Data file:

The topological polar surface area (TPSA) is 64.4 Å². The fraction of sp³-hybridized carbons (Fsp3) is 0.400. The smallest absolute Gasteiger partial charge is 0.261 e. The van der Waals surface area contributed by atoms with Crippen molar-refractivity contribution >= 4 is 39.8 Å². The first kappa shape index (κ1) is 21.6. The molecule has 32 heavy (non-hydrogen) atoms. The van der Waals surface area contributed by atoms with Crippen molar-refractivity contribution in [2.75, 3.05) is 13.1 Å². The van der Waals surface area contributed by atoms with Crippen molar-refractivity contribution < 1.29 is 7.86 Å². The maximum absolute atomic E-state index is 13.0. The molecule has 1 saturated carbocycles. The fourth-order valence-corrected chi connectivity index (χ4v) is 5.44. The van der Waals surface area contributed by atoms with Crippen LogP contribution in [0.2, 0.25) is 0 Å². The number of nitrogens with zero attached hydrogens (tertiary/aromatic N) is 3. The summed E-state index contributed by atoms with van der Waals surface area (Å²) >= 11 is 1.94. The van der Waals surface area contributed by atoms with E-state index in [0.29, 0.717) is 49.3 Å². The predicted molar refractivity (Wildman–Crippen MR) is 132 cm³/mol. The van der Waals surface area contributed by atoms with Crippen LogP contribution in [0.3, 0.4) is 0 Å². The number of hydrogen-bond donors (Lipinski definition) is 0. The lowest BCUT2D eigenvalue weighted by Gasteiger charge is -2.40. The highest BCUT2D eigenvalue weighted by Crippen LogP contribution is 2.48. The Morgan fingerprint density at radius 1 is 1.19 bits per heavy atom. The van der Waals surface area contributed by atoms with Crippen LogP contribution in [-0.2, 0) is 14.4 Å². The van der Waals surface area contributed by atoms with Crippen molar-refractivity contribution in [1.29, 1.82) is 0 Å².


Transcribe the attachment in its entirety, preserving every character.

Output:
The topological polar surface area (TPSA) is 64.4 Å². The fraction of sp³-hybridized carbons (Fsp3) is 0.400. The smallest absolute Gasteiger partial charge is 0.261 e. The van der Waals surface area contributed by atoms with Crippen molar-refractivity contribution >= 4 is 39.8 Å². The first kappa shape index (κ1) is 21.6. The molecule has 32 heavy (non-hydrogen) atoms. The van der Waals surface area contributed by atoms with Crippen molar-refractivity contribution in [2.75, 3.05) is 13.1 Å². The van der Waals surface area contributed by atoms with Crippen molar-refractivity contribution < 1.29 is 7.86 Å². The maximum absolute atomic E-state index is 13.0. The molecule has 1 saturated carbocycles. The fourth-order valence-corrected chi connectivity index (χ4v) is 5.44. The van der Waals surface area contributed by atoms with Crippen LogP contribution in [0.2, 0.25) is 0 Å². The number of nitrogens with zero attached hydrogens (tertiary/aromatic N) is 3. The summed E-state index contributed by atoms with van der Waals surface area (Å²) >= 11 is 1.94. The van der Waals surface area contributed by atoms with E-state index in [0.29, 0.717) is 49.3 Å². The predicted molar refractivity (Wildman–Crippen MR) is 132 cm³/mol. The van der Waals surface area contributed by atoms with Crippen LogP contribution in [0.3, 0.4) is 0 Å². The number of hydrogen-bond donors (Lipinski definition) is 0. The lowest BCUT2D eigenvalue weighted by Gasteiger charge is -2.40. The highest BCUT2D eigenvalue weighted by Crippen LogP contribution is 2.48. The Morgan fingerprint density at radius 1 is 1.19 bits per heavy atom. The van der Waals surface area contributed by atoms with Crippen LogP contribution in [-0.2, 0) is 14.4 Å². The van der Waals surface area contributed by atoms with Crippen molar-refractivity contribution in [1.29, 1.82) is 0 Å².